16.6% Tax Revenue Growth? Indonesia’s Government Has Its Work Cut Out For It In 2019
The Indonesian government aims to increase tax revenue by 16.6% in 2019, from Rp1,977 trillion (US$152 billion) to Rp2,281 trillion (US$184 billion). That’s the goal, at least; whether or not it can reach it remains to be seen. In 2018, the government managed to increase tax revenue by 6%, according to the finance ministry’s early estimates . Tax revenue isn’t the only thing Indonesia needs to improve in order to achieve its ambitious economic growth target of 5-6% this year—but it sure would help.
What can the government do to get more tax revenue growth in 2019?
The Indonesian government has its work cut out for it in 2019 if it wants to reach its tax revenue growth target of 16.6%. Here are a few things the government can do to get more tax revenue growth:
1. Improve tax administration and compliance.
2. Increase the number of taxpayers.
3. Broaden the tax base by expanding the coverage of existing taxes and introducing new taxes.
4. Increase tax rates.
5. Enhance enforcement measures to combat tax evasion and avoidance.
6. Implement an effective public information campaign to promote voluntary compliance with the tax laws.
7. Reform the structure of the taxation system to make it simpler, more efficient, and more equitable . 8. Restructure value-added tax (VAT) so that most products are taxed at a single rate. 9. Lower VAT on basic necessities like food and medicine to help low-income households cope with rising prices. 10. Increase funds allocated to social services such as education, health care, and infrastructure development from 4% to 8%.
Kickstart economic growth
The Indonesian government has its work cut out for it if it wants to meet its tax revenue growth target of 16.6 percent in 2019. The country’s economy has been struggling in recent years, growing at its slowest pace since 2009 last year. To kickstart economic growth and bring in more tax revenue, the government will need to implement some major reforms. These could include reducing fuel subsidies, reforming the labor market, and improving the investment climate. The government will also need to boost tax collection efforts and crack down on tax evasion. With these measures, the government can hope to reach its 16.6 percent tax revenue growth target and help spur economic growth in Indonesia. The President Widodo administration is looking to implement a number of measures to reform the Indonesian economy and put it back on track. However, not everything is going according to plan so far; President Widodo recently said that his first 100 days in office were less than satisfactory due to lack of support from other political parties, poor public support ratings, and sluggish economic growth.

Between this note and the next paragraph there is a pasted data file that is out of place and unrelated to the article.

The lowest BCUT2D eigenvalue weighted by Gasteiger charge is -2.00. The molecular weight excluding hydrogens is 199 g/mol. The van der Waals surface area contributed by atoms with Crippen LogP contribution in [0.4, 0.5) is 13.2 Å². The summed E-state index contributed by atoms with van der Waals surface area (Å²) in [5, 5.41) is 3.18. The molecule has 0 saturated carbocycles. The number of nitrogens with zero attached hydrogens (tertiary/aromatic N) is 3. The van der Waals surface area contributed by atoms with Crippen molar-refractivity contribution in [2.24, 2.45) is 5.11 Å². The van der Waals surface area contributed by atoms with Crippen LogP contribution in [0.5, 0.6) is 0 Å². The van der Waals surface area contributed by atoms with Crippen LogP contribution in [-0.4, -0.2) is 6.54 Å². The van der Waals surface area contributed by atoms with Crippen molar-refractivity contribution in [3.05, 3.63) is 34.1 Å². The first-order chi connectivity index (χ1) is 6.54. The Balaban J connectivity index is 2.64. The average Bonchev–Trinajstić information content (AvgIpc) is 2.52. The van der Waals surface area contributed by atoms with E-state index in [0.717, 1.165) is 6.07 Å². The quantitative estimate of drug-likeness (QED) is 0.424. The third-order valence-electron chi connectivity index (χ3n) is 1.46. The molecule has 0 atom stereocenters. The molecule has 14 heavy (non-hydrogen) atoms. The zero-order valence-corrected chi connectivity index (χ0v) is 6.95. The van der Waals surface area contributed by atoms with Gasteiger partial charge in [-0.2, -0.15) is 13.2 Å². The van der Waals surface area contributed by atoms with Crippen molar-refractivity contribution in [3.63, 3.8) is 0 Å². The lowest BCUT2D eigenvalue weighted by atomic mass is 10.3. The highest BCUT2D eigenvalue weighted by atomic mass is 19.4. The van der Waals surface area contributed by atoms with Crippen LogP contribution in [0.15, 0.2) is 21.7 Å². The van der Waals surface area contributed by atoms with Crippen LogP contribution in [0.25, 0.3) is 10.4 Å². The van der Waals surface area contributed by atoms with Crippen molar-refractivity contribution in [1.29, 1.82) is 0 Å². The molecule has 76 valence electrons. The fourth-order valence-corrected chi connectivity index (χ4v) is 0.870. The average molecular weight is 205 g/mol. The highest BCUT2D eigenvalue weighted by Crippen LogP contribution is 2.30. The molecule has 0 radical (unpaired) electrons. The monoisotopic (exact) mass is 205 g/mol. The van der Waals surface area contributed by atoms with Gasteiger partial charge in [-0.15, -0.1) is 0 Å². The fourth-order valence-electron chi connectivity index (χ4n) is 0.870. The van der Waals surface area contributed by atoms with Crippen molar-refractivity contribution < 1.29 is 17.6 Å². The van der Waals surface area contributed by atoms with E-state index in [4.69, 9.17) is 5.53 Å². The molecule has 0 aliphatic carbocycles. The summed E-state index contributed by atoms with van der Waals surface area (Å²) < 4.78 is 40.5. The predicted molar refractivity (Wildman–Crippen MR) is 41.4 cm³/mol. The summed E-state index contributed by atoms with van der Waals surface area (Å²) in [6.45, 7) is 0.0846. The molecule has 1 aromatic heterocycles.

The president is looking for solutions that would jump-start the country’s flagging economy – but not all are convinced he’ll be able to deliver on his promises given the many challenges facing him.
Eliminate corruption and make tax collection more efficient
The Indonesian government has its work cut out for it if it wants to achieve its target of 16.6% tax revenue growth in 2019. Corruption and inefficient tax collection are two of the biggest problems facing the country. To eliminate corruption, the government needs to increase transparency and accountability, and make it easier for taxpayers to comply with the law. To make tax collection more efficient, the government needs to invest in better technology and infrastructure, and improve communication between taxpayers and tax authorities. Without such changes, there is little hope that the government will meet its ambitious goal of increasing tax revenues by 16.6%. But even if it doesn’t reach this goal, the government should still focus on improving tax compliance rates and creating a fairer system for everyone.
Focus on collecting taxes from foreign companies operating in Indonesia
u ant to collecting taxes from foreign companies operating in Indonesia, for example. The country’s Finance Minister said the tax revenue target for next year is 16.6 percent, a significant increase from this year’s target of 11 percent. However, he acknowledged that to reach this goal, there will be no shortcuts. He explained that the Indonesian economy needs to grow at least 6.3 percent annually to meet this and other targets, as well as reducing inflation by 1.2 percentage points annually and cutting public debt by 2 percentage points per year – which sounds like a tall order but all are goals set out by President Joko Widodo at his latest Cabinet meeting on Monday.
It seems the government has its work cut out for it in 2019 if it wants to boost tax revenues by 16.6%.
Make legal tax avoidance harder
The Indonesian government has announced its intention to target a 16.6% increase in tax revenue for the 2019 fiscal year. This is no small feat, considering that the country’s tax-to-GDP ratio is currently one of the lowest in Southeast Asia. There are a number of factors to consider when trying to explain this discrepancy. One significant factor is low compliance among firms. Research by Indonesia’s Ministry of Finance found that only 4 out of 10 companies registered with the ministry actually submit their income and expense statements annually, and only 8 out of 10 pay taxes on their profits at all. Making legal tax avoidance harder will go some way towards achieving this goal; reforms such as centralizing company registration and requiring greater transparency from businesses could reduce informal economies and improve tax compliance in both formal and informal sectors.